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The implications of applying AI solutions must be carefully and fully considered before they are implemented, argues Mladen Vukmir of ECTA.
My cousin, who is a mathematician and a programmer, has given an endearing name to artificial intelligence (AI)—he calls it artificial stupidity. In doing so he tries to capture its present state, devoid of conscious and ethical elements.
Things are progressing rapidly, however, and AI is developing into an omnipresent and powerful entity impacting many aspects of our everyday professional and private lives and the decisions we make.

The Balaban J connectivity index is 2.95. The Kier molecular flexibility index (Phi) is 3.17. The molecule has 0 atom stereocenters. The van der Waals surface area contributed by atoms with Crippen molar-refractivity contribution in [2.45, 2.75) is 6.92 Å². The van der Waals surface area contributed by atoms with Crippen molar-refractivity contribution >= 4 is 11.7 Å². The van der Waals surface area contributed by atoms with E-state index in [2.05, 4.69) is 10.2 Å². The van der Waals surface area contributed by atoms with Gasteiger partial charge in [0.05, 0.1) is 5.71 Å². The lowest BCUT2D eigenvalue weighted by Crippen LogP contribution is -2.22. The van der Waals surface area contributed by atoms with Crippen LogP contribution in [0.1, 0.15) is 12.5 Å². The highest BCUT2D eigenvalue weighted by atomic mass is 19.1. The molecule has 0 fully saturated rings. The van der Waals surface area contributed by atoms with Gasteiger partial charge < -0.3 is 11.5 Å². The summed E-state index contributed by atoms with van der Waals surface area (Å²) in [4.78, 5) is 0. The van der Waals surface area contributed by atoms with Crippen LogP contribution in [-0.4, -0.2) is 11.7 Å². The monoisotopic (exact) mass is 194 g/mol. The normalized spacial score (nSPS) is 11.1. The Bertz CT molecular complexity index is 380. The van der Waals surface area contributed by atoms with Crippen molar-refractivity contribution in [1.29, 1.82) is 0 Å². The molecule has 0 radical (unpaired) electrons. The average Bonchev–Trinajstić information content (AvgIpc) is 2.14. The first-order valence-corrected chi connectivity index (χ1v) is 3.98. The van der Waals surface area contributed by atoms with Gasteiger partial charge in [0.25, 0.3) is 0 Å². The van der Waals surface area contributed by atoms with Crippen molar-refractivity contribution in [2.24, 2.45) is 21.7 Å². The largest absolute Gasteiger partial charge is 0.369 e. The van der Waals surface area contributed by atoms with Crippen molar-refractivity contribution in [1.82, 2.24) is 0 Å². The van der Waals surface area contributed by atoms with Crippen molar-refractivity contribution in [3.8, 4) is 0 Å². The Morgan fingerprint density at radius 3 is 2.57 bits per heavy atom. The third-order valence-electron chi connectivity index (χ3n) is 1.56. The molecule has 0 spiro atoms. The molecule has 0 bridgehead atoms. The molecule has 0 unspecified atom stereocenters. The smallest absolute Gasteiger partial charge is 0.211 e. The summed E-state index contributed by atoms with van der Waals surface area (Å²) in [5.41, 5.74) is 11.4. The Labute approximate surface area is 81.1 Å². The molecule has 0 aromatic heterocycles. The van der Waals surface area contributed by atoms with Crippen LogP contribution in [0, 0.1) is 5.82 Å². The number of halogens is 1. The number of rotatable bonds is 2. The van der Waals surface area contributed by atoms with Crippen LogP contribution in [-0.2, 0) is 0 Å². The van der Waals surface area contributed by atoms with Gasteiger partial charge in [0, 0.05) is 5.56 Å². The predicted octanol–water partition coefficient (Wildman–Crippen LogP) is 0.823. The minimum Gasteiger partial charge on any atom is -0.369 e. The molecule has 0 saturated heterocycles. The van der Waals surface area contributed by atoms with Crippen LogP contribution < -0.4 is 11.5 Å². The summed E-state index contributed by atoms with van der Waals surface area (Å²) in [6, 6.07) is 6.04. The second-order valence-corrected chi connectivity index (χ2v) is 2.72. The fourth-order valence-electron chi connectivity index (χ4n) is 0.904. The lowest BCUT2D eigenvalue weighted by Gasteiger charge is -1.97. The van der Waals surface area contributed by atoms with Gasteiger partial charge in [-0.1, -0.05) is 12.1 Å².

Its capability to deal with the unprecedented amounts of data and, increasingly, its ability to build and read ever more sophisticated correlations, does indeed raise its conclusions above the level of human capabilities of the past in many instances. We have all heard by now that in many specialised, narrower fields of expertise AI is surpassing or has surpassed the human results.
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